Firms manage the initial review process differently, with many utilizing Web-based applications to streamline and document the process. While some firms rely on the proposing business unit to shepherd a product through the process, at least one firm has established an independent new products group that is responsible for managing the process and ensuring that all relevant departments have reviewed and signed off on the proposed product before it is submitted for formal approval. The new products group also formally notifies all relevant departments about product modifications that it deems do not warrant full review in a process of negative consent; if any department disagrees with the new product group's initial assessment, the product is submitted for full review.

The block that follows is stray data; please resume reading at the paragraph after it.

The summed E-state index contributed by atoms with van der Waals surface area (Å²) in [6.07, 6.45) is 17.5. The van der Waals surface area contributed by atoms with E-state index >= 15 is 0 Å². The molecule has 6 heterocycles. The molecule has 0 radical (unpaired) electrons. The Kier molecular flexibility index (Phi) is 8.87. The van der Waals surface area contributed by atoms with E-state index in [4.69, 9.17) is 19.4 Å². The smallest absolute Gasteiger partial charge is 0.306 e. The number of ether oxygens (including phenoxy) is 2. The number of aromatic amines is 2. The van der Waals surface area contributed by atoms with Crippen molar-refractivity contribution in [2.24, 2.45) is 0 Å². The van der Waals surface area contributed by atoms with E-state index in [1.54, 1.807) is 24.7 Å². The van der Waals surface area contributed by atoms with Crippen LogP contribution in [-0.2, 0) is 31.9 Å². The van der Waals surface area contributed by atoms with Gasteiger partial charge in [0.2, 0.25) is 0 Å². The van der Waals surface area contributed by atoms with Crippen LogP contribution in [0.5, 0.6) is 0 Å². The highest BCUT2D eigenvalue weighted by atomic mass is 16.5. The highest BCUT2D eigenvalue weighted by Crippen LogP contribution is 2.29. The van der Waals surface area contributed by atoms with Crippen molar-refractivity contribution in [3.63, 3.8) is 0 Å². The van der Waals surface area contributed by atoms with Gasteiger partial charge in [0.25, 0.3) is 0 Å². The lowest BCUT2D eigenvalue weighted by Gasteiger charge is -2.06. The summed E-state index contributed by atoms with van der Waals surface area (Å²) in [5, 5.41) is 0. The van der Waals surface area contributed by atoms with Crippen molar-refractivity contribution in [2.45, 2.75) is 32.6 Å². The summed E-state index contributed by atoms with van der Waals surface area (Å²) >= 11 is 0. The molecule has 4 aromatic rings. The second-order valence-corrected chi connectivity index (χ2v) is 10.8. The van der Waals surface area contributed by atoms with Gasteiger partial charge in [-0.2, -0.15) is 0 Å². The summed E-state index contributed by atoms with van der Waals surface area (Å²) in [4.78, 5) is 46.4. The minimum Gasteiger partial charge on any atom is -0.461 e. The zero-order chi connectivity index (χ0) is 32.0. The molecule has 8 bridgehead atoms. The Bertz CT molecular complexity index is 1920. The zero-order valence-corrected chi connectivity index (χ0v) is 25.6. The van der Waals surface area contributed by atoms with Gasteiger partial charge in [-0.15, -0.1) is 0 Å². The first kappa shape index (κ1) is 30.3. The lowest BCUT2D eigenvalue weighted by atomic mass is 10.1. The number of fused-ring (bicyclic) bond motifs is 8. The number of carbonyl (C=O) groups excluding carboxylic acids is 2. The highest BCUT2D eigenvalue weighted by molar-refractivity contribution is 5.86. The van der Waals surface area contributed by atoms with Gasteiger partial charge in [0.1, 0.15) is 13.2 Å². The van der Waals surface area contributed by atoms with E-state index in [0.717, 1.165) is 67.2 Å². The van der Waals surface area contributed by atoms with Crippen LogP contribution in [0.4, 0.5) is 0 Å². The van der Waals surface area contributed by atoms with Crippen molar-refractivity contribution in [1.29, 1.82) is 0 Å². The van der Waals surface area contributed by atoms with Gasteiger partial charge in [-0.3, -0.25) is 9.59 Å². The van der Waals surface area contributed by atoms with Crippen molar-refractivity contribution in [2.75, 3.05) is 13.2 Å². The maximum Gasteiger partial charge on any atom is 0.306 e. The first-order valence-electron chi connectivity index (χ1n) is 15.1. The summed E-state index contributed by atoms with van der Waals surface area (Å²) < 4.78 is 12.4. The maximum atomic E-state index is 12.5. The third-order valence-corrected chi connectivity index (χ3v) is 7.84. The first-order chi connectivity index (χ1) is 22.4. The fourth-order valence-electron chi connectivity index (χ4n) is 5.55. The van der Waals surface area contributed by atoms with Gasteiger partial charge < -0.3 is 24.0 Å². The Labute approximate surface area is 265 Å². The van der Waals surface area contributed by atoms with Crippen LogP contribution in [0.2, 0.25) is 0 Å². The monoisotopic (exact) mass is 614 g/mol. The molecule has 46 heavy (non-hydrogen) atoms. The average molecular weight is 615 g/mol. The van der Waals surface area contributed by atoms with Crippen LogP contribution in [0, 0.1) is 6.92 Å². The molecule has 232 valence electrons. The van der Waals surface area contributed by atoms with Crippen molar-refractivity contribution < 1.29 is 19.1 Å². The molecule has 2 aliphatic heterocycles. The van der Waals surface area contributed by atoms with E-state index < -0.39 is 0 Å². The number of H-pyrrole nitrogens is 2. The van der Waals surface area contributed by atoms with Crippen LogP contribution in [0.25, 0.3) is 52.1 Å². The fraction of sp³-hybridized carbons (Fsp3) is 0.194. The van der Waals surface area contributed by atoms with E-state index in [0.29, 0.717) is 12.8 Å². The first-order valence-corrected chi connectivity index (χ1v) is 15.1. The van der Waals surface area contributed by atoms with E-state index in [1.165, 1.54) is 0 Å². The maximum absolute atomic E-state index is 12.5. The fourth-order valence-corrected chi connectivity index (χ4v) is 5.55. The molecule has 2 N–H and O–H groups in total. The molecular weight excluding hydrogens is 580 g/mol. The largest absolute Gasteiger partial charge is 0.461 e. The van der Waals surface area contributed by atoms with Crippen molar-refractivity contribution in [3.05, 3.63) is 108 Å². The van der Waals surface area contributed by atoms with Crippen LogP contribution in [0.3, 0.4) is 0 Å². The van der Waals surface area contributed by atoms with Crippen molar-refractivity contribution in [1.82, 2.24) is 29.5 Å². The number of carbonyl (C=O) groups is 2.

After the appropriate initial review has been completed, most of the firms we surveyed require formal approval by a committee consisting of representatives from senior management before a product can be offered, which enhances a firm's ability to apply consistent standards and ensures accountability. The committee may base its decision on a written proposal supported by detailed documentation, an oral presentation, or, as in most cases, both. A number of firms reported that approval of complex or unusual products will often be made contingent of specific limitations or conditions, including to whom the product can be sold, what kind of training must be required, or what kind of market conditions must exist for the approval to remain effective. For example, the product may be approved on the condition that it is offered only to customers whose investment objectives are coded "speculative," who have a certain minimum risk tolerance level, or who have a minimum net wealth. (While these limitations may be helpful, NASD cautions that there is no substitute for a suitability analysis, and "accredited" status under Regulation D of the Securities Act of 1933 is not necessarily an indicator of sophistication, particularly if the value of the investor's home constitutes a significant percentage of his or her net wealth.) Other conditions of approval might include that no more than a set percentage of a customer's net worth be invested in the same or a similar product. In such cases, it is important to determine prior to approval whether that any conditions or limitations are feasible from a training, supervisory, and operations point of view.